Why there is a parameter named "self" for classmethod function?

Aaron Brady castironpi at gmail.com
Sat May 9 23:33:06 CEST 2009


On May 8, 7:52 pm, Steven D'Aprano <st... at REMOVE-THIS-
cybersource.com.au> wrote:
> On Thu, 07 May 2009 04:27:15 -0700, Aaron Brady wrote:
> >> Can be, but if there's reason enough to keep it with a class, there's
> >> no reason not to.
>
> > That's a bit of hyperbole; the usual reasons such as code bloat,
> > namespace bloat, maintainability etc. all weigh against it.  It's just
> > that the benefits weigh heavier.
>
> I'm not sure I understand. Whether the function is in the class or
> extracted out into the module, it is exactly the same function. (Apart
> from an extra level of indentation, and either an unused "self" parameter
> or a @staticmethod line.) Same amount of code, same difficulty of
> maintainability. Namespace bloat is also the same, the only difference
> being which namespace is bloated: the class or the method.
>
> --
> Steven

My post was a little harsh.  I meant to say that I think I got your
idea, but the form it came in was a tautology.  Its form was X if not
not X.  Tautologies come across as particularly low bandwidth in
writing, though they do have some content in context.  I observe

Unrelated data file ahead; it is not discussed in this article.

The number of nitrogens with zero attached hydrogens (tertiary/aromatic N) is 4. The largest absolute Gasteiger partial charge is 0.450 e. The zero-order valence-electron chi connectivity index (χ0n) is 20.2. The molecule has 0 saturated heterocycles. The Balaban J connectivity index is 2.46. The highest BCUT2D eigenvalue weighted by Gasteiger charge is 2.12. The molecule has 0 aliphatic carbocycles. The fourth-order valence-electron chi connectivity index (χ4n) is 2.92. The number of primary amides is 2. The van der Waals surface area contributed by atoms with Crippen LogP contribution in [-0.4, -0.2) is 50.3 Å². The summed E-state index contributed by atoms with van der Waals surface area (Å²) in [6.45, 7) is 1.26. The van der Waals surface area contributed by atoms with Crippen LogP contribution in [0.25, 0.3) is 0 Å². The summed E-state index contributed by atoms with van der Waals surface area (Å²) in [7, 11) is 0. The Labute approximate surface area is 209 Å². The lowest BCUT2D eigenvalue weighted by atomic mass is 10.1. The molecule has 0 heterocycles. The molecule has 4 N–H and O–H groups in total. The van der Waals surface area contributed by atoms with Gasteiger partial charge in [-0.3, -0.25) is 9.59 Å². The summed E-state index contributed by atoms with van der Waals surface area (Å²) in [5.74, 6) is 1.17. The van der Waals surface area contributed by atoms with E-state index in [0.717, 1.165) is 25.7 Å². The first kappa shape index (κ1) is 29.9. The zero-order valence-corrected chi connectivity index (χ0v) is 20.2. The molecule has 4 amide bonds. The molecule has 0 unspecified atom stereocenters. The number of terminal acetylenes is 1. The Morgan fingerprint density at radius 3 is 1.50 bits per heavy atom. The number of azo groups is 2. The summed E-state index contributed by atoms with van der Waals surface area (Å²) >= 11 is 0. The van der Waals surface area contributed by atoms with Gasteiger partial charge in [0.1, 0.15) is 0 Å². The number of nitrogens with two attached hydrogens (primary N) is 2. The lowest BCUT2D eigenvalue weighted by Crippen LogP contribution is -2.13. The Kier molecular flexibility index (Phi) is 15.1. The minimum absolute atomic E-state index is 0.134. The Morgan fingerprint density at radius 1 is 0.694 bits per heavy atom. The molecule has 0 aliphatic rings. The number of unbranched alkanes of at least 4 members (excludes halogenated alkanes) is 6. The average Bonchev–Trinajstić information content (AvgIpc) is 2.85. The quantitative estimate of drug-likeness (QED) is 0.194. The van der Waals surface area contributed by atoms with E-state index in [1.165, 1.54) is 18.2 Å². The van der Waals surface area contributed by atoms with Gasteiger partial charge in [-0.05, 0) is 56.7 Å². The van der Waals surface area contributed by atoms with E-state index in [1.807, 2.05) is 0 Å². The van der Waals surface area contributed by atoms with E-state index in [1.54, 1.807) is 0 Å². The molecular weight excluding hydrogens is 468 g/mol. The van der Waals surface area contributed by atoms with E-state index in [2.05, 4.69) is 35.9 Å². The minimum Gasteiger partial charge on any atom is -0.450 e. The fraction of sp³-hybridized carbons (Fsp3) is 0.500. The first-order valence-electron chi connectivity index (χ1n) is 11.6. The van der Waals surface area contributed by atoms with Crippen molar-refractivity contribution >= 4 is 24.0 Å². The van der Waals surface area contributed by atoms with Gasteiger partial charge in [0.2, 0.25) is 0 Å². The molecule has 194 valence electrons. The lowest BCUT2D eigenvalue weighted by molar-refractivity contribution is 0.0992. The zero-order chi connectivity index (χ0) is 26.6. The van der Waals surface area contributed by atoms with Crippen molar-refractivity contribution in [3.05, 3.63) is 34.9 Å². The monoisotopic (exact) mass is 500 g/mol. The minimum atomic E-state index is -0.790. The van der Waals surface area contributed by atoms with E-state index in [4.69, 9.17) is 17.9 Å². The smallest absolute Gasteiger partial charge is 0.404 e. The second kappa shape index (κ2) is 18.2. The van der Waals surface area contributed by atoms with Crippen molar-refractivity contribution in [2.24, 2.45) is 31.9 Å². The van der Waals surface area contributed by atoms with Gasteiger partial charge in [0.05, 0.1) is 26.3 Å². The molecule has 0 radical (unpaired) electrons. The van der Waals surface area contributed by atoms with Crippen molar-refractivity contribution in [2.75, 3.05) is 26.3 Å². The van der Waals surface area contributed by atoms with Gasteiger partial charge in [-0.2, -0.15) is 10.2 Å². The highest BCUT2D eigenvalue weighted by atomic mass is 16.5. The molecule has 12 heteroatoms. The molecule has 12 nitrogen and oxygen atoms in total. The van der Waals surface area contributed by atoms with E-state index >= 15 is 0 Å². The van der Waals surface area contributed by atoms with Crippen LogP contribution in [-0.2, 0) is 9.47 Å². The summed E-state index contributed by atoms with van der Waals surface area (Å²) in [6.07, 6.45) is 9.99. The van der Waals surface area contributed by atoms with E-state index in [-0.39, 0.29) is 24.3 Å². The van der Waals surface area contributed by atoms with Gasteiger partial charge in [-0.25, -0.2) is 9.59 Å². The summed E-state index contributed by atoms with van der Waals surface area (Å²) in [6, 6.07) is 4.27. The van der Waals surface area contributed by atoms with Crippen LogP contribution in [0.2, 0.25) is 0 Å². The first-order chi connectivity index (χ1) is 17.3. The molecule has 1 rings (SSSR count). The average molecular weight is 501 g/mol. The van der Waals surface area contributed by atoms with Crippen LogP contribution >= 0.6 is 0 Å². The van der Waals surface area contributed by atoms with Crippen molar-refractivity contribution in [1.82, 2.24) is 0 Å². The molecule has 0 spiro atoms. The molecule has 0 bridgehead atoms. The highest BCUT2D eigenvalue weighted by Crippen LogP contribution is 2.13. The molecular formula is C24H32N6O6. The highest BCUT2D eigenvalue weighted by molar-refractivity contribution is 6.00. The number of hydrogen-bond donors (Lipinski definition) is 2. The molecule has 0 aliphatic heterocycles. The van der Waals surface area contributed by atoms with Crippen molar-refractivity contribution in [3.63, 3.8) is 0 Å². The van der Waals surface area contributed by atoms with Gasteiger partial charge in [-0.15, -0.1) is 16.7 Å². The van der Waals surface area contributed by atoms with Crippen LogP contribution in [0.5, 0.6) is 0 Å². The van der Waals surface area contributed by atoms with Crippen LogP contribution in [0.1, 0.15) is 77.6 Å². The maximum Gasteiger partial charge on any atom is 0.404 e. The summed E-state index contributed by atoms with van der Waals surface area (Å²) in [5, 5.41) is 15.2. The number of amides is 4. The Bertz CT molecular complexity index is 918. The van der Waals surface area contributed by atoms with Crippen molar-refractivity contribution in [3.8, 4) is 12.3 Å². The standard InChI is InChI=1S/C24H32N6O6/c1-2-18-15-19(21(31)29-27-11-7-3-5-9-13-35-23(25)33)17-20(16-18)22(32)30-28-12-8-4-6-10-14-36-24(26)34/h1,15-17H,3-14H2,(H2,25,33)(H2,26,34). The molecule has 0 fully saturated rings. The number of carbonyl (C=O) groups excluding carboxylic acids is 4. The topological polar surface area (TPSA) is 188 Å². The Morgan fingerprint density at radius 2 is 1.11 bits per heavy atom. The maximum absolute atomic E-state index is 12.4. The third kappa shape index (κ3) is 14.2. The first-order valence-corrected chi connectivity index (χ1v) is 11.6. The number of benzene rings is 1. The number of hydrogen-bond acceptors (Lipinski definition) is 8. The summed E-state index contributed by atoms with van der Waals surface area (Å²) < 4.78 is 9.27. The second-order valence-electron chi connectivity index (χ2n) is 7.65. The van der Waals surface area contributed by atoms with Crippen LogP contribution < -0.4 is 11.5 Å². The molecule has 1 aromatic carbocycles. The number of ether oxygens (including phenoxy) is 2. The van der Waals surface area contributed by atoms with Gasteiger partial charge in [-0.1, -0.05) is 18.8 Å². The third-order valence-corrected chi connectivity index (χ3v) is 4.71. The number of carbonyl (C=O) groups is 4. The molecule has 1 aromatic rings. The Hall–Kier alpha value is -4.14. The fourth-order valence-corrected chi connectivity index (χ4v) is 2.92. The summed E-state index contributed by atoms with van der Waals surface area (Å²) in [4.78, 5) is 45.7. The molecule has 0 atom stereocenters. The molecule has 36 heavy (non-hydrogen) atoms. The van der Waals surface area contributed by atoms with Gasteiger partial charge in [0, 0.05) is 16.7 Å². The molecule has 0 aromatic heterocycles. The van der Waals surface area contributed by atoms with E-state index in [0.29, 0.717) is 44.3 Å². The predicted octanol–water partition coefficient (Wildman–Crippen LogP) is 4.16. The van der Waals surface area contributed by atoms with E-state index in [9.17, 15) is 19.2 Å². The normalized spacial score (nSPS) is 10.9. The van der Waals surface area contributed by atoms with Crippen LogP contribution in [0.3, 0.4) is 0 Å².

people say them a lot too: 'it is what it is', 'if I want to I want
to', 'two bucks is two bucks', etc.  Some of the context comes from
the partial conventional asymmetry of sentences in English between
subject and predicate (nominative and accusative), though there is
none in logic.  Not to mention, 'hyperbole' isn't the word for what I
was thinking either... ahem.

The best place for such a function between those two choices can
depend on many things, some of which are matters of taste.  If the
definition occurs in the class, it may be more convenient to read or
edit.  That difference is pretty negligible.  There is semantic
difference to inherited classes: whether you have to import the class
or the class /and/ the function.  Then when it is called, the form
will be either 'class.methodA' or just 'methodA', which makes a
difference in readability (obviousness) elsewhere that it is called.

> being which namespace is bloated: the class or the method.

I think you meant 'class or module'.



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